Learning from Luke 18-24
18:1-43 - Here, we learn some important lessons about faith. (a) Our faith is precious. We must not lose it! The question is asked, ‘When the Son of man comes, will He find faith on earth?’ (8). ‘Don’t lose heart’ (1). (b) We are to have a humble faith (14). Pray, ‘God, be merciful to me a sinner’ (13). ‘Receive the Kingdom of God like a child’ (17). (c) We are to have a committed faith (22), always remembering that salvation comes from the Lord and not from ourselves (26-27). Our commitment can never be a way of earning God’s salvation. He always gives us so much more than we could ever give to Him (29-30). (d) We are to have a Christ-centred faith, centred on His death and resurrection (31-33). (e) Our faith is to be full of worship. Our eyes opened by Christ and to Him, we are to glorify God and give praise to Him (43).
19:1-48 - Jesus was on His way to Jerusalem (9:51; 13:22; 17:11), the place where He would be crucified for the world’s salvation. ‘Passing through’ Jericho, He brought ‘salvation’ to Zacchaeus (1, 9). ‘Near to Jerusalem’, He spoke about service (11-27). Jesus is our Saviour – He came ‘to save us’ (10). He is also our Lord – He wants to ‘reign over’ us (27). ‘Salvation has come to us (9). As ‘good servants’, let us be ‘faithful’ to our Lord (17). Jesus was ‘going up to Jerusalem’ (28). The Cross was the high point, the place of His triumph (Colossians 2:15). Seeing ‘the city’, Jesus ‘wept over it’ (41). He taught the Word of God in the House of God. Some were ‘eager to hear Him’. Others were ‘seeking to destroy Him’ (47-48). What about you ? Does Jesus weep over you? He wants to rejoice over you (15:7,10).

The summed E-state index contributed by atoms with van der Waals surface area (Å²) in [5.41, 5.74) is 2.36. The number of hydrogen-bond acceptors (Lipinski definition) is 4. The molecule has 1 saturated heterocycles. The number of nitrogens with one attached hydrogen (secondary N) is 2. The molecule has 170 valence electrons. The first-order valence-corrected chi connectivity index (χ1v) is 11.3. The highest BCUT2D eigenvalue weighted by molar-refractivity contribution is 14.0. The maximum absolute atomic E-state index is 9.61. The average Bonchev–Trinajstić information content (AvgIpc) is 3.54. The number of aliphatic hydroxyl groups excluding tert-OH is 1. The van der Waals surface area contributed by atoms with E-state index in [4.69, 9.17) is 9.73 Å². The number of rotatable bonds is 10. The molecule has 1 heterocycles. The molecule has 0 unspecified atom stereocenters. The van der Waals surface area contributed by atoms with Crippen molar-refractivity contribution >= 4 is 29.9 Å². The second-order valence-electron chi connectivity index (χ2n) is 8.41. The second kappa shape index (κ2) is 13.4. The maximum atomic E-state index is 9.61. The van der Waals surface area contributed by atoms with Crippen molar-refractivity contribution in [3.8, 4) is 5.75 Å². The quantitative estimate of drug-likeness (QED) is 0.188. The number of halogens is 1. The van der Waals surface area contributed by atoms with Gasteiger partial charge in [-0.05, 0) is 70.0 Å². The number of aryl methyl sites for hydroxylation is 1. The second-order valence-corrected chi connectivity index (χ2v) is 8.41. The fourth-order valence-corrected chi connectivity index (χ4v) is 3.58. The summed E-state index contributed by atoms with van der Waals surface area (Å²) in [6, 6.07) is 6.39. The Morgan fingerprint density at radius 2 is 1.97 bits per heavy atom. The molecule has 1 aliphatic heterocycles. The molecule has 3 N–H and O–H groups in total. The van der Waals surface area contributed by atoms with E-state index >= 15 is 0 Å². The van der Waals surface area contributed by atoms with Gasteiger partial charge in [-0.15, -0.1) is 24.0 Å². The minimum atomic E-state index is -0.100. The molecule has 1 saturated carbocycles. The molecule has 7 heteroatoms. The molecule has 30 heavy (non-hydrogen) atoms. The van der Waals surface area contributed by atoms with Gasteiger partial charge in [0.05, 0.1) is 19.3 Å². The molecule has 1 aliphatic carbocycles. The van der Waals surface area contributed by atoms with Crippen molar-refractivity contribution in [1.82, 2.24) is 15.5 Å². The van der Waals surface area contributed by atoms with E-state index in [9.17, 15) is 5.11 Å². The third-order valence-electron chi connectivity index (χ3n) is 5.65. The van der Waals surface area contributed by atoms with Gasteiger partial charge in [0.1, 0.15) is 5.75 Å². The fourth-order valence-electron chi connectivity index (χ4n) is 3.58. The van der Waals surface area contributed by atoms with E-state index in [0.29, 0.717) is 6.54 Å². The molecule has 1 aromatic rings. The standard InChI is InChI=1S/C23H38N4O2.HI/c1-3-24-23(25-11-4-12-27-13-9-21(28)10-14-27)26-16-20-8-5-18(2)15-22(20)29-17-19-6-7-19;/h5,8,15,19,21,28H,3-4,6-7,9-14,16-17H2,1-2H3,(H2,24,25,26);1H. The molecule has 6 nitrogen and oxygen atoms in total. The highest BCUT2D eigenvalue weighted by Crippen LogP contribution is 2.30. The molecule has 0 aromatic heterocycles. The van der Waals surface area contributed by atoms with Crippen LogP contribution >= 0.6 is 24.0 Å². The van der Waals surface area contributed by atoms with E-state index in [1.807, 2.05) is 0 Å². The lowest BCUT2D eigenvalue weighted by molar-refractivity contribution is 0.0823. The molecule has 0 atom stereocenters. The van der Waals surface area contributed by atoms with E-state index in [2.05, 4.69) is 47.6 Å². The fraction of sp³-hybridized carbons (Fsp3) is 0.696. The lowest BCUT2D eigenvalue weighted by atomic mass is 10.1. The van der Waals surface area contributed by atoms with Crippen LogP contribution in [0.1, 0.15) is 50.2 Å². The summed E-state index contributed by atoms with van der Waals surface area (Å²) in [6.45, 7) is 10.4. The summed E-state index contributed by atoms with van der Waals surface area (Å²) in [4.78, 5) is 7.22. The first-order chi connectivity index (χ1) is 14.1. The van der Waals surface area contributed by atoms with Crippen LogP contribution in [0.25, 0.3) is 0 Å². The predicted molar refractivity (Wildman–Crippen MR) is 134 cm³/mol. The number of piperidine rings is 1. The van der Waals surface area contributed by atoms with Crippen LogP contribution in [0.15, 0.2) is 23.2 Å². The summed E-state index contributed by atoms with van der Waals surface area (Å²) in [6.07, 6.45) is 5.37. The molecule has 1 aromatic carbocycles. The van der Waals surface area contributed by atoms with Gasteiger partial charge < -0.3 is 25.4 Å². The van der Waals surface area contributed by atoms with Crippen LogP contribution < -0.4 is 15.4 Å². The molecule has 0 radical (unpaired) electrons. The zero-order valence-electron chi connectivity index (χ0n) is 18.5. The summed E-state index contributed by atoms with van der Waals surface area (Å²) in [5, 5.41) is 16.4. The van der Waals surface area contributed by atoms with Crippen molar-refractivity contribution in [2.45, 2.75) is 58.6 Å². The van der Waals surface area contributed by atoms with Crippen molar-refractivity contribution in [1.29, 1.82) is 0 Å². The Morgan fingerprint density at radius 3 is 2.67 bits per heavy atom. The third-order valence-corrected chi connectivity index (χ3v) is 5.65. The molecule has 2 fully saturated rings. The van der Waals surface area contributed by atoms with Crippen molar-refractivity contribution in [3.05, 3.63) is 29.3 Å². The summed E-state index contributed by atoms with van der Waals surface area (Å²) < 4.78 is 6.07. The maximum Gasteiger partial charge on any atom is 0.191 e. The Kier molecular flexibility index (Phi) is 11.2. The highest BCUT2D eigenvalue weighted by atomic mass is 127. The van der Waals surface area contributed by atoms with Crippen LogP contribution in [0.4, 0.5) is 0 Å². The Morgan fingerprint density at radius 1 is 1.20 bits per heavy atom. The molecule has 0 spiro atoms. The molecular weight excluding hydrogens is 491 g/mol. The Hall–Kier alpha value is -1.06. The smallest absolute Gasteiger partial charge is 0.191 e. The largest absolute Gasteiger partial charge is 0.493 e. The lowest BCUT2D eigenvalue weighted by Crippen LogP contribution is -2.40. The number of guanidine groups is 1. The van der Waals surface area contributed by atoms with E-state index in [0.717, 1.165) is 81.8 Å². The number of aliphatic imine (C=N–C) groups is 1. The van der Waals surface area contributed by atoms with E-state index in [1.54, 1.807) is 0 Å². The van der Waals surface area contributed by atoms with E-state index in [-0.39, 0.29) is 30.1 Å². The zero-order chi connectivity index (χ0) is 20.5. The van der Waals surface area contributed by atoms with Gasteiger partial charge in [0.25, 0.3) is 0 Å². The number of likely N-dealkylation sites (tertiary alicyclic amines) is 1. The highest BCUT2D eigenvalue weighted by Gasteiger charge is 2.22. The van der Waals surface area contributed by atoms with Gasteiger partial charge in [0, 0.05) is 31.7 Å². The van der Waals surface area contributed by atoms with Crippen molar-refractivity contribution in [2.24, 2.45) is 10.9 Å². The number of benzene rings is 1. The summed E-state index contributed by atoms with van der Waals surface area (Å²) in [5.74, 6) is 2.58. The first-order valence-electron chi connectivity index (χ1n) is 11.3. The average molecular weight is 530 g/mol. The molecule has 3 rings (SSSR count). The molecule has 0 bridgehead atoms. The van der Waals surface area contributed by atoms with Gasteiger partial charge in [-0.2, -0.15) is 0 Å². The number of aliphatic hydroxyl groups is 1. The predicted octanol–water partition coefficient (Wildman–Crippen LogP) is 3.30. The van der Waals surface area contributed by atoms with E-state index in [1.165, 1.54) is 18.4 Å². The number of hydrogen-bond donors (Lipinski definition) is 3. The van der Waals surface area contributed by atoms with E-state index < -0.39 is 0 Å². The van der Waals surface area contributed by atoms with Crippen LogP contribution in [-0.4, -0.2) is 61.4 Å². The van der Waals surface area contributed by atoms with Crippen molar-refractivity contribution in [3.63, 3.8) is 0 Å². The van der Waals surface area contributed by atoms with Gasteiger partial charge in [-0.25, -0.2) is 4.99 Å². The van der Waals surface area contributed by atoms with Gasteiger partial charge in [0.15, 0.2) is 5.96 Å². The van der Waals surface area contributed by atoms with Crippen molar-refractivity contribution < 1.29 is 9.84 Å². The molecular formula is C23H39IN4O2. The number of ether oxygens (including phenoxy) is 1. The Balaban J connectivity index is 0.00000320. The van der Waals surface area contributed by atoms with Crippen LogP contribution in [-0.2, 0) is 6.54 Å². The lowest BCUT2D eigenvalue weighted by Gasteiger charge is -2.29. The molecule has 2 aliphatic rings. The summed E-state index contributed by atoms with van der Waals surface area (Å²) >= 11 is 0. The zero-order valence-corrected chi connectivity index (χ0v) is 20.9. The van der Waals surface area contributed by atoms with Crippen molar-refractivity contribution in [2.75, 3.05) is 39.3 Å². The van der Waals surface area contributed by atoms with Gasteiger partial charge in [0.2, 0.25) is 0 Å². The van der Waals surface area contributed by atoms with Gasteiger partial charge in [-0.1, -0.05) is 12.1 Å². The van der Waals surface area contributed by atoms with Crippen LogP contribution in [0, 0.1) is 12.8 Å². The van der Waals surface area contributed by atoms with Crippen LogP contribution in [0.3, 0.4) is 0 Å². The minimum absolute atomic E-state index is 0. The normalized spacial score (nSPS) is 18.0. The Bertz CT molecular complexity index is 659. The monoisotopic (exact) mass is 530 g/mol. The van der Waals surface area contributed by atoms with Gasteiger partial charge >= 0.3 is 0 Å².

20:1-47 - Think before you speak. Jesus’ critics had plenty to say for themselves. Jesus challenged them. They needed to say less and think more – about Jesus (8,17-18,41-44). Jesus’ words reduced them to silence (26,40). They didn’t know what to say next. Perhaps, some were beginning to ask the right questions and find the right answers (39). There were others who didn’t want to know. They weren’t interested in listening to Jesus. All that mattered to them was themselves: ‘Beware of the scribes…’ (46-47). ‘The scribes’ were so taken up with themselves that they failed to take the slightest notice of what the Lord was saying to them. The way of ‘the scribes’ ended in ‘condemnation’. There is a warning for us here: Make sure you don’t miss the most important thing – ‘Jesus Christ is in you’ (2 Corinthians 13:5).